As a physician they appear as I’m trying to decide how to treat a febrile infant with no source for the fever. “What if,” they poke, “this baby is septic? Will the parents call for more advice, treatment?” “Will this child die in the night?”

“What if the eight-year old that hit his head on the basketball court has a subdural hematoma? What if I miss this serious diagnosis? What if I get sued?” They love to spin tornado-like into larger and larger scenarios of doom. Rarely, they bring news of good. There’s no “What if you catch this hip click before it becomes avascular necrosis of the femoral head and needs a hip replacement when this patient is 25 years old?" There’s no “What if you’ve caught this MRSA before it’s an admission to the hospital?”

They bleed into life as a mother, too, where they take advantage of my sympathy and relative novice state as the parent of a grade- schooler and tween. Never having charted this particular course in parenthood – and it’s very different being a parent and having experience and being a physician and having book-knowledge – is perfect fodder for these thugs.

“What if being too tired to read to Harry tonight makes him feel unloved, unintelligent, uninteresting – take your pick? What if my slightly overweight sons don't hit that growth spurt just right to put their body mass indexes into a normal range? What if someone takes my social and easy-going seven-year old? Who will I call? Where do I look first? What would he do?”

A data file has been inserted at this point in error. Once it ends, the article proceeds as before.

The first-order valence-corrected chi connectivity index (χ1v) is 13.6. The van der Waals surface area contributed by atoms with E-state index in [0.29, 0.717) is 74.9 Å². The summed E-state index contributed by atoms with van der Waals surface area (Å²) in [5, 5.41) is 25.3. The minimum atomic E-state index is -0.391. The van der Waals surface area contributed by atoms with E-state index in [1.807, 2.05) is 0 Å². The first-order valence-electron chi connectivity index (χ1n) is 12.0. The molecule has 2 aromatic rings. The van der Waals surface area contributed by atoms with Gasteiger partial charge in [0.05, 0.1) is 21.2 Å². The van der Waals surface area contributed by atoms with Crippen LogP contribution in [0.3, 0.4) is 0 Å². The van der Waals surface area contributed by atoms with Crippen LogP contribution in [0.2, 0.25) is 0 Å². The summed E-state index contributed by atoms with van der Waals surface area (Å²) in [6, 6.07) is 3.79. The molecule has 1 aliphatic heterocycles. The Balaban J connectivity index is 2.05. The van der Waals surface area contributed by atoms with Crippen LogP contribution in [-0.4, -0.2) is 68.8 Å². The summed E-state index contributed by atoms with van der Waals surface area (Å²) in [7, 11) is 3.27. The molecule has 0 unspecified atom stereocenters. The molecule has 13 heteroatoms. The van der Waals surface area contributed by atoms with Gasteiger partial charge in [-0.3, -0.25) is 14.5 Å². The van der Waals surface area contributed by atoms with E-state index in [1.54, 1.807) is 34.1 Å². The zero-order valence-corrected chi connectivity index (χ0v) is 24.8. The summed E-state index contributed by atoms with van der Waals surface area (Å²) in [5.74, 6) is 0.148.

Neurosis is part of my hard drive. I was born to worry about something and these goons know that. A good day for them is when they spin me so tightly that I spook when someone drops a pencil or my husband sticks his head into my office to say hello. Sometimes the What Ifs bring their cousins the What’s Next and Whys. Newspaper trivia about lame lawsuits and pediatric listservs feed their hungry mouths, but they’re always starving for more. Sleep deprivation is a neon open sign to my goons, and if they can catch me just right, What Ifs can keep me up all night with their myriad possibilities.

Lexapro is weak garlic to the What If bloodsuckers that leach my energy. Gilbert’s kept her vampires at bay with Wellbutrin. Breathing exercises and meditation return me to now from La La Future Land where these ding-a-lings prefer to inhabit. Running, walking and exercise also repel the monsters that dwell in my head. Maybe they hate body odor and running shoes. Experience locks the door on the What Ifs cage using reason and common sense as arsenal for the grenades they lob at my head.

Do you know the What ifs?

Wednesday, July 23, 2008


I had to tell a Mom that her son died. He was a grown young man, victim of a freak accident, out of the blue.

From what I could glean, Mom was essentially all alone. It was, or had been, a positive time in their lives. Her son was soon to be married, and they had been enjoying the pre-wedding whirl.

She knew, as they all do when we place the family in the ‘Chapel,’ that it was bad.

I tried to do all the things we are taught about communicating bad news to families – get down on eye level, use unmistakeable words and simple sentences, hold a hand, give her time.

Her sobs, though inaudible, were heartwrenching.

I told her that I don’t think he felt any pain, or even knew what happened. It was true this time, although sometimes I say it even when I’m not sure. It’s the only comfort I can offer.